33. 33. Summary: plenary activities 1. Describe three factors that may affect a child’s school readiness. 2. Describe three things a practitioner can do to enable a child to be school ready.
  34. 34. Unit 3.7WB Understand the needs or the child preparing for School
  35. 35. Learning outcomes • Describe areas of learning and development within the current framework which relates to School readiness • Identify assessment strategies in relation to the current framework • Evaluate the current framework’s assessment process in supporting children’s preparation for school
  36. 36. LO2. Understand school readiness in relation to the current framework 2.2, 2.3 Time: 15 mins How do you prefer to be assessed? Consider: • Written work • Exams • Discussions. Which method do you like the least? Why?
  37. 37. LO2. Understand school readiness in relation to the current framework 2.1 Look at you copy of the EYFS Note down the areas in which relate to ‘school readiness’ Describe what is covered within these areas of Learning and Development
  38. 38. • The assessment of a child’s learning and development is a continual process. • There are formal and informal strategies for assessing children. • The EYFS has specific assessment requirements that are to be carried out at set times. • Practitioners will use a range of methods to assess a child’s learning and development. Assessment strategies LO2. Understand school readiness in relation to the current framework 2.2, 2.3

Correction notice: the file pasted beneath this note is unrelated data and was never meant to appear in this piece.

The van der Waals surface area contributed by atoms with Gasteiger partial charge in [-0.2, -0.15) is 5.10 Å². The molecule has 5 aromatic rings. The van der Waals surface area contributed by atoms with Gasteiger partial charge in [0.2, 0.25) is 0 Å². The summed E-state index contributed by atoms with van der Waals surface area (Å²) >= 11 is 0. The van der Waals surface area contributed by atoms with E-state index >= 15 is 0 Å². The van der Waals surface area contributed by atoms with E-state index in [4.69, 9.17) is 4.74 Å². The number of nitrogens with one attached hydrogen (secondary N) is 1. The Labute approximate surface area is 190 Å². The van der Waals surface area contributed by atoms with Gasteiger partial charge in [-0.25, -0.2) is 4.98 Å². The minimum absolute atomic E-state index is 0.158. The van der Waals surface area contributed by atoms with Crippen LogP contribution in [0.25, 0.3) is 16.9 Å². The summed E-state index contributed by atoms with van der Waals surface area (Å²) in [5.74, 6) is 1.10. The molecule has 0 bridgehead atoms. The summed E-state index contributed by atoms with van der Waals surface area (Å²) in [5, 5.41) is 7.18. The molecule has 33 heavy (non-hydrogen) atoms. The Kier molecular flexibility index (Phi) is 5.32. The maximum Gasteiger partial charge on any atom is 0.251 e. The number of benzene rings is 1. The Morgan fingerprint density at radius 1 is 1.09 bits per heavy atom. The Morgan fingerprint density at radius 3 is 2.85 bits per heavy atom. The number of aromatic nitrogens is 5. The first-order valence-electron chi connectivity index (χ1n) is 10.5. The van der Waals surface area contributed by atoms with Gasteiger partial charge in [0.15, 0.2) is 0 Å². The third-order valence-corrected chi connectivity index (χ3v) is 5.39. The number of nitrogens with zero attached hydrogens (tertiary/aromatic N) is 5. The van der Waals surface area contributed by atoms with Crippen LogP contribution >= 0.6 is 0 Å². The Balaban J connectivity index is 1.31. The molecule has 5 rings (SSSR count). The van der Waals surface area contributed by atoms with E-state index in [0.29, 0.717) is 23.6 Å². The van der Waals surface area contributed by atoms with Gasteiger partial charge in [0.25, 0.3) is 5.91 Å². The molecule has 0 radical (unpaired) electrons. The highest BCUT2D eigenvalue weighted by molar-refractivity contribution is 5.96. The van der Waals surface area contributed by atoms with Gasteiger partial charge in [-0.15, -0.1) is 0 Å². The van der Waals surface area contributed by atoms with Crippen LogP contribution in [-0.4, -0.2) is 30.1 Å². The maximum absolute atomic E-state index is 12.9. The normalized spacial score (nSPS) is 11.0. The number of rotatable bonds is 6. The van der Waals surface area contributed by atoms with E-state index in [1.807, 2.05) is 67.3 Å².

39. 39. • Practitioners will use information gathered from observing children to assess their learning and development. • They will carry out planned observations to assess specific areas of learning and development but they will also carry out regular brief observations of all children as they play and learn. Assessment strategies LO2. Understand school readiness in relation to the current framework 2.2, 2.3
  40. 40. Time: 15 mins Describe how practitioners carry out observations in your setting. Consider: • Planned observations • Spontaneous observations • What happens to the observation once it has been written? LO2. Understand school readiness in relation to the current framework [AC 2.2, 2.3]
  41. 41. • Practitioners can assess children through day-to-day conversations by using open-ended questions to check learning and understanding. • Reviews of the child’s progress with their parents/carers will enable practitioners to get a holistic view of the child’s learning and development. • Photographs and videos of the children at play will give practitioners and parents/carers the opportunity to see a snapshot of a child’s learning and development as it happens. Assessment strategies LO2. Understand school readiness in relation to the current framework 2.2, 2.3
  42. 42. Assessment methods Planned observations Photos Examples of work Meetings with parents/ carers Video Spontaneous observations Talking to the child LO2. Understand school readiness in relation to the current framework 2.2, 2.3